AS I SEE THINGS: Are opinion polls relevant?
FROM TIME TO TIME, whether it is in Barbados or other Caribbean states or more developed countries such as the United States (US), public opinion polls are conducted.
This is to gauge the mood of the people and to determine, to some extent, what are key issues which the electorate expect to be addressed by the present or future government.
Amongst the most popular of these are political polls, which have been used to determine the likely outcomes of general elections all across the globe.
Interestingly, in the US, for example, exit polls are a normal part of the overall exercise. These exit polls are used to determine the outcomes of elections based on the information gathered from actual voters on polling day.
In the Caribbean, polls are usually conducted before an election and midway during the term of the new administration. A recent example of that was done and the outcome published here in Barbados only last week.
The polls conducted before an election often look at issues such as leadership, policies, popularity, trust and the party most likely to win whenever the elections are called.
The mid-term polls tend generally to focus on the performance of the government and the opposition to date, implementation of policies and programmes and leadership styles of members of the government and opposition.
Whether in the Caribbean or elsewhere, these public opinion polls often generate a tremendous amount of discussions among critics and supporters alike.
Those in whose favour the polls point usually take the results with pride. Those on the losing end more than likely would find one reason or another to cast cold water over the results of the polls.
These issues aside, the important question that arises is: Are public opinion polls, specifically those of a political nature, relevant? Logically, the answer to that important question could very well be a complex response. But the experience here in Barbados from the polls conducted in relation to the last general elections should by now bring home to most people the relevance of conducting such an exercise and reporting the outcomes in a timely manner.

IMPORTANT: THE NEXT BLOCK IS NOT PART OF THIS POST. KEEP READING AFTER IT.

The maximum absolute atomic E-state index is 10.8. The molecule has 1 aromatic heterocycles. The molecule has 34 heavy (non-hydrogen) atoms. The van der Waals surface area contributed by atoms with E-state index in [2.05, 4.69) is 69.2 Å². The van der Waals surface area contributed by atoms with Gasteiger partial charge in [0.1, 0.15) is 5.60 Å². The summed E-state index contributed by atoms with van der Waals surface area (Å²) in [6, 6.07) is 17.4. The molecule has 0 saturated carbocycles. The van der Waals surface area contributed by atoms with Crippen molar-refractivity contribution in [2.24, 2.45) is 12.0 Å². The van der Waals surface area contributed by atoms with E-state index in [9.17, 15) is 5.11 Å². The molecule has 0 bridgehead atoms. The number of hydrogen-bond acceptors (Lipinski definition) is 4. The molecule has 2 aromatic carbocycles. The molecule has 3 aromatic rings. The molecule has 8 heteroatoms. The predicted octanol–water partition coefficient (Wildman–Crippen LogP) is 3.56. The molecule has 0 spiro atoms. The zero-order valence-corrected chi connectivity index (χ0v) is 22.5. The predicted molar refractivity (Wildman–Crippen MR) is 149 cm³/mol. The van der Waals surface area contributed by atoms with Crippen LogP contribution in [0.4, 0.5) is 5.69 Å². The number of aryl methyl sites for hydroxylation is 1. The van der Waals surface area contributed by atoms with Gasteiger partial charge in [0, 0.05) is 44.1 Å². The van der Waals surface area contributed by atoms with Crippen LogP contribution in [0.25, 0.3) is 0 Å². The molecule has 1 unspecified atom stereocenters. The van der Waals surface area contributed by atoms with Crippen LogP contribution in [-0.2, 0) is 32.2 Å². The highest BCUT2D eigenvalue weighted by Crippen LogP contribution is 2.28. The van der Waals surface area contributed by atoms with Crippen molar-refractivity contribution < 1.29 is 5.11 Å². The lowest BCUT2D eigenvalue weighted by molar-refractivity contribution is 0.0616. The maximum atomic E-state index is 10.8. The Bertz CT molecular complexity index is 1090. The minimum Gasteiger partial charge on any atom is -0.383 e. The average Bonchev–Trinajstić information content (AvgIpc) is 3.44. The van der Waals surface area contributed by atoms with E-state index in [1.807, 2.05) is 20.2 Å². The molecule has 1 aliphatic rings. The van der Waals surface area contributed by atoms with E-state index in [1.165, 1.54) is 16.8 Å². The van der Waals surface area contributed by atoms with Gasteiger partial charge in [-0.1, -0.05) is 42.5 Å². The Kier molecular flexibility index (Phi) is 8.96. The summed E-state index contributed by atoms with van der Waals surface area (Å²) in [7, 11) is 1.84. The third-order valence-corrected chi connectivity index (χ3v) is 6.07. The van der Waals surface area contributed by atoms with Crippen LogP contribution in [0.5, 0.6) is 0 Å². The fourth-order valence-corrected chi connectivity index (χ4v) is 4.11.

In short, the outcome of the elections contradicted the predictions of the polls partly because the trailing party used the results to fine tune their strategies in constituencies where they were likely to lose and those efforts paid huge dividends in the end. And that is a vital lesson that all and sundry should incorporate into their political activities going forward.
Hence, both of the leading political parties in Barbados should take seriously the findings of the recent mid-term polls conducted by CADRES and re-configure their political and economic strategies to conform to the views of the public.
The rise in the popularity of the Barbados Labour Party (BLP) and the decline in support for the Democratic Labour Party (DLP) cannot and should not be interpreted by anyone as a certain victory for the BLP in the next general elections.
The mid-term polls reflect public opinion at present. But certainly, the views of the public can change quickly. And that, to me, is one of the critical factors that ought to make opinion polls highly relevant to voters (especially the undecided) as well as political parties.
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